Learning How to Streamline an Early Childhood Accountability System that Actually Works

Learning How to Streamline an Early Childhood Accountability System that Actually Works

How can authorizers track progress in the absence of commonly accepted measures?
Photographed by Jeff Sheldon

In Washington DC, there are 66 early childhood public charter school programs that serve more than 15,000 students from age 3 to second grade. Collectively, they use more than 30 different assessments to measure reading and math skills and evaluate their programs’ academic performance… and that’s just the tip of the iceberg. Standardized testing kicks in at the 3rd grade, but accountability is just as important for schools that serve children at a younger age.


How can authorizers track progress in the absence of commonly accepted measures?

The Public Charter School Board (PCSB) in Washington, DC measures school quality using its Performance Management Framework (PMF) for grades 3 -12 and  adult education programs. In thinking about how to evaluate early childhood programs, we first noticed that some of the reading assessments measured several different literacy skills while others only evaluate one, such as vocabulary identification. This makes comparisons and identification of quality programs problematic for our board, as well as for parents and other stakeholders. Another challenge we have found was that the PCSB’s enabling statute states that it cannot mandate all EC schools to adopt the same assessment. Charter schools have the freedom to choose assessments that align with their mission, while DC’s public schools use the same assessments to measure the quality of all of their early childhood programs. An additional hurdle is determining how quality indicators are typically defined for EC programs. Early experts tend to look at inputs as indicative of quality EC program, such as the ratio between the number of students to teachers or the quantity of teacher certifications – but, again, that very Washington, DC law does not allow authorizers to hold schools accountable for these inputs. We determined that in order to assess school quality, and thus the academic performance of its programs, we would need to measure student outcomes.


Developing an Early Childhood Performance Management Framework

Beginning in 2013 we met monthly with the PMF Task Force, comprised of representatives from charter schools and charter advocacy groups. This group was tasked with creating a common accountability framework for early childhood programs and considering the pros and cons of implementing different approaches. Task force members focused especially on student progress and/or achievement measures. To fully understand what the measures implied we investigated the assessments schools had already been using, and researched the grade level expectations determined by each publisher. We also identified a cohort of students whose second-grade achievement on the assessment and third-grade proficiency rate on the state assessment could be reviewed. This step helped us determine if the grade level expectations were reasonable yet rigorous enough to help students succeed by third grade and beyond.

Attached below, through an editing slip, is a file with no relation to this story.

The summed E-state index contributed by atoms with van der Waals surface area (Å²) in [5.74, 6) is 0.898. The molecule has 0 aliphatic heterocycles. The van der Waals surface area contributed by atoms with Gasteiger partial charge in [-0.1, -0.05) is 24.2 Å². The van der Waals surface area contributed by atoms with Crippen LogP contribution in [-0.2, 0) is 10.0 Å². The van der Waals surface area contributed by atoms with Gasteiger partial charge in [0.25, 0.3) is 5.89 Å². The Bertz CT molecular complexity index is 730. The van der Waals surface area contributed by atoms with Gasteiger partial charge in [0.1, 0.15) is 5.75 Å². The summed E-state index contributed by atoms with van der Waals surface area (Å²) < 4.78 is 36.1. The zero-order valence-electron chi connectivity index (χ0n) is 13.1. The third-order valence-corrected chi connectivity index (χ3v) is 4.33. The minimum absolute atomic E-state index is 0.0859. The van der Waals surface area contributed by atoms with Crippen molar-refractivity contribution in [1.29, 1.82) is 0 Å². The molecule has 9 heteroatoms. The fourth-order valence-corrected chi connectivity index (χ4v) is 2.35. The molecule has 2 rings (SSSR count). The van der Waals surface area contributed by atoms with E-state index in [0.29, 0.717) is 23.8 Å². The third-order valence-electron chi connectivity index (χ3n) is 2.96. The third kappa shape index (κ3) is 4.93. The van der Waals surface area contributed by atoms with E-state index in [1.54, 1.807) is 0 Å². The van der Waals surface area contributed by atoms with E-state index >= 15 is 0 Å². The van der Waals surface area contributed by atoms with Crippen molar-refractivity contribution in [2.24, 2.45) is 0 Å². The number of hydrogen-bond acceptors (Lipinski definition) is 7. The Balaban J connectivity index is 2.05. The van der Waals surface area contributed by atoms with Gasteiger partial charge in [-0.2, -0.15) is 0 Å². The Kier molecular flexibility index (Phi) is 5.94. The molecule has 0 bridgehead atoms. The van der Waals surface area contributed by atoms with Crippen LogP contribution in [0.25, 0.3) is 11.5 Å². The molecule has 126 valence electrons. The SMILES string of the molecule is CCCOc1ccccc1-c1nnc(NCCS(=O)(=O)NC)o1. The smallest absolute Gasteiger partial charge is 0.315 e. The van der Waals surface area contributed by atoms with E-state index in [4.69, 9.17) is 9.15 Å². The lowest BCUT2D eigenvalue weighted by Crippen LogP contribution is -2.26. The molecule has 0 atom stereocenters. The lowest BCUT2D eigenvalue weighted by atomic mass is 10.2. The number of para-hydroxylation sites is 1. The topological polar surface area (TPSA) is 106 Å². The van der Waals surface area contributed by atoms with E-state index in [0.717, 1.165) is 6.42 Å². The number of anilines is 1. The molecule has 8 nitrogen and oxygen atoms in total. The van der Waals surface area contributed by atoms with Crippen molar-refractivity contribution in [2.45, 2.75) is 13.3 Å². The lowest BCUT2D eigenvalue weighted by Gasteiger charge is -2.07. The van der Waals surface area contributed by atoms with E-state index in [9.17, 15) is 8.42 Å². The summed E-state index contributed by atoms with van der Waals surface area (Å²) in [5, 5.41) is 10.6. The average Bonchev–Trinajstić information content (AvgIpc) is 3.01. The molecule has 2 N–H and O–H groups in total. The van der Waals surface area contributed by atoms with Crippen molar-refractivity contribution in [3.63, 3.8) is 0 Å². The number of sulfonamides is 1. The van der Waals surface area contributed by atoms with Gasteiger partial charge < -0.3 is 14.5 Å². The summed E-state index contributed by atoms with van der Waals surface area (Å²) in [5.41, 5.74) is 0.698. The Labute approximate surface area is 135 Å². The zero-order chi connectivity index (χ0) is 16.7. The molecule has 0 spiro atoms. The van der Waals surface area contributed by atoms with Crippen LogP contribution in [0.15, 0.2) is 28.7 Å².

After several task force meetings we determined that the early childhood PMF would give each school an overall numerical score and locate it within a tier, the same general approach we have used in our other PMF, based on:

  • Student progress for those in pre-kindergarten (ages 3 and 4)
  • Student achievement or progress for grades K-2
  • CLASS, spell out and identify, scores for pre-kindergarten classrooms
  • Attendance
  • Parent satisfaction as indicated by the number of families re-enrolling their child

Schools are rated tier 1, 2 or 3, with 1 being the best. Tier 1 schools are high performing scoring between 100-65; tier 2 or mid performing schools score 64.9-35; and tier 3 or low performing schools score 34.9 to 0.


Strengthening the Framework

As with any plan, report or assessment tool, our work had just begun. Last year PCSB released the first Early Childhood Performance Management Framework (EC PMF) for the 2013-14 school year. Because this new framework was drastically different from previous early childhood accountability plans the task force asked us, PCSB, not to publish the overall score and tier. As we plan to release the second EC PMF for the 2014-15 school year we realize that the framework needs to be strengthened in order to show the difference between high and low quality programs. We are focusing more on ensuring that this PMF highlights schools which are truly preparing students to achieve proficiency by the third grade. This means extending the dialogue with the PMF Task Force and schools that continue to use multiple assessments. Our number-one priority is to provide a PMF that measures real rigor and positive outcomes for students.

We know that designing a framework to measure early childhood program quality is a work in progress. As we work to strengthen the early childhood performance framework, our door remains open for comments, suggestions and ideas. If your organization is also struggling to develop an early childhood performance management framework, please drop a comment below.



Erin Kupferberg is a manager in the school quality and accountability department at the DC Public Charter School Board. The board is responsible for academic achievement for the 112 public charter schools in Washington, DC.

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